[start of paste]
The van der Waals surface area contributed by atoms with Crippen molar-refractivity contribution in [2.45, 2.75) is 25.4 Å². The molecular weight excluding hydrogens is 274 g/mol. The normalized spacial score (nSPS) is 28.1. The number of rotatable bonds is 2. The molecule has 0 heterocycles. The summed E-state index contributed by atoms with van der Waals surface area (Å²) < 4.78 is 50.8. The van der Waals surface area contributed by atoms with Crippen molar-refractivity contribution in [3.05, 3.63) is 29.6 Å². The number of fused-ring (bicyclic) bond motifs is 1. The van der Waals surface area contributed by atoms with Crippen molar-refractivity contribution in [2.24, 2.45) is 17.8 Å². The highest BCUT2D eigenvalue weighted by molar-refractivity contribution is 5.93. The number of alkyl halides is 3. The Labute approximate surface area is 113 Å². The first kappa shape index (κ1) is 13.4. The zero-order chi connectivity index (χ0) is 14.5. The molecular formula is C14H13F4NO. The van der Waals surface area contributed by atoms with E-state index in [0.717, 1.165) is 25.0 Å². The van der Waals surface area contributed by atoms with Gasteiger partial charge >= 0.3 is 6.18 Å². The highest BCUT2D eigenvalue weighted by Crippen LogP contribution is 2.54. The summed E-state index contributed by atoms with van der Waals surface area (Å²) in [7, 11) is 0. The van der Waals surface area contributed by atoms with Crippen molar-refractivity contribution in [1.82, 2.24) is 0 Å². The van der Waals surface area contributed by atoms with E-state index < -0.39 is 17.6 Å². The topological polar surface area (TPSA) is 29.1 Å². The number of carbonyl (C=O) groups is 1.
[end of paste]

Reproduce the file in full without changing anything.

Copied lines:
The van der Waals surface area contributed by atoms with Crippen molar-refractivity contribution in [2.45, 2.75) is 25.4 Å². The molecular weight excluding hydrogens is 274 g/mol. The normalized spacial score (nSPS) is 28.1. The number of rotatable bonds is 2. The molecule has 0 heterocycles. The summed E-state index contributed by atoms with van der Waals surface area (Å²) < 4.78 is 50.8. The van der Waals surface area contributed by atoms with Crippen molar-refractivity contribution in [3.05, 3.63) is 29.6 Å². The number of fused-ring (bicyclic) bond motifs is 1. The van der Waals surface area contributed by atoms with Crippen molar-refractivity contribution in [2.24, 2.45) is 17.8 Å². The highest BCUT2D eigenvalue weighted by molar-refractivity contribution is 5.93. The number of alkyl halides is 3. The Labute approximate surface area is 113 Å². The first kappa shape index (κ1) is 13.4. The zero-order chi connectivity index (χ0) is 14.5. The molecular formula is C14H13F4NO. The van der Waals surface area contributed by atoms with E-state index in [0.717, 1.165) is 25.0 Å². The van der Waals surface area contributed by atoms with Gasteiger partial charge >= 0.3 is 6.18 Å². The highest BCUT2D eigenvalue weighted by Crippen LogP contribution is 2.54. The summed E-state index contributed by atoms with van der Waals surface area (Å²) in [7, 11) is 0. The van der Waals surface area contributed by atoms with Crippen molar-refractivity contribution in [1.82, 2.24) is 0 Å². The van der Waals surface area contributed by atoms with E-state index < -0.39 is 17.6 Å². The topological polar surface area (TPSA) is 29.1 Å². The number of carbonyl (C=O) groups is 1.